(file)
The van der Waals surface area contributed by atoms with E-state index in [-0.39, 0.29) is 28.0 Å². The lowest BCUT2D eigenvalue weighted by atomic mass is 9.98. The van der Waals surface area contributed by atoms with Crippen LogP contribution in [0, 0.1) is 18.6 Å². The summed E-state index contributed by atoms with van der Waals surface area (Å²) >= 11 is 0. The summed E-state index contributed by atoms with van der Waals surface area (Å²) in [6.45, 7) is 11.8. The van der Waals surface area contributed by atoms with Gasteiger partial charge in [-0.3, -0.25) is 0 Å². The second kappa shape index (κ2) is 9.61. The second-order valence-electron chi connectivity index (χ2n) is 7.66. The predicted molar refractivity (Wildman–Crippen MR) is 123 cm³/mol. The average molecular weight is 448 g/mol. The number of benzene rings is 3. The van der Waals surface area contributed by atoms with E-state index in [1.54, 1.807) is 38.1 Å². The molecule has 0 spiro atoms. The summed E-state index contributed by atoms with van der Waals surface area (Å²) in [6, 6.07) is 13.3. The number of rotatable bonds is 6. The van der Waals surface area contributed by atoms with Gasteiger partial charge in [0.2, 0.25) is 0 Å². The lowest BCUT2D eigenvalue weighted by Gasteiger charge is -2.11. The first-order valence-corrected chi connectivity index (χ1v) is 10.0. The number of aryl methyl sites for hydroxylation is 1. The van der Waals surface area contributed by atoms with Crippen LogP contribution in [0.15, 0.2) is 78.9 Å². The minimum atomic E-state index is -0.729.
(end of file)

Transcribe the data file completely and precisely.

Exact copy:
The van der Waals surface area contributed by atoms with E-state index in [-0.39, 0.29) is 28.0 Å². The lowest BCUT2D eigenvalue weighted by atomic mass is 9.98. The van der Waals surface area contributed by atoms with Crippen LogP contribution in [0, 0.1) is 18.6 Å². The summed E-state index contributed by atoms with van der Waals surface area (Å²) >= 11 is 0. The summed E-state index contributed by atoms with van der Waals surface area (Å²) in [6.45, 7) is 11.8. The van der Waals surface area contributed by atoms with Gasteiger partial charge in [-0.3, -0.25) is 0 Å². The second kappa shape index (κ2) is 9.61. The second-order valence-electron chi connectivity index (χ2n) is 7.66. The predicted molar refractivity (Wildman–Crippen MR) is 123 cm³/mol. The average molecular weight is 448 g/mol. The number of benzene rings is 3. The van der Waals surface area contributed by atoms with E-state index in [1.54, 1.807) is 38.1 Å². The molecule has 0 spiro atoms. The summed E-state index contributed by atoms with van der Waals surface area (Å²) in [6, 6.07) is 13.3. The number of rotatable bonds is 6. The van der Waals surface area contributed by atoms with Gasteiger partial charge in [0.2, 0.25) is 0 Å². The lowest BCUT2D eigenvalue weighted by Gasteiger charge is -2.11. The first-order valence-corrected chi connectivity index (χ1v) is 10.0. The number of aryl methyl sites for hydroxylation is 1. The van der Waals surface area contributed by atoms with Crippen LogP contribution in [0.15, 0.2) is 78.9 Å². The minimum atomic E-state index is -0.729.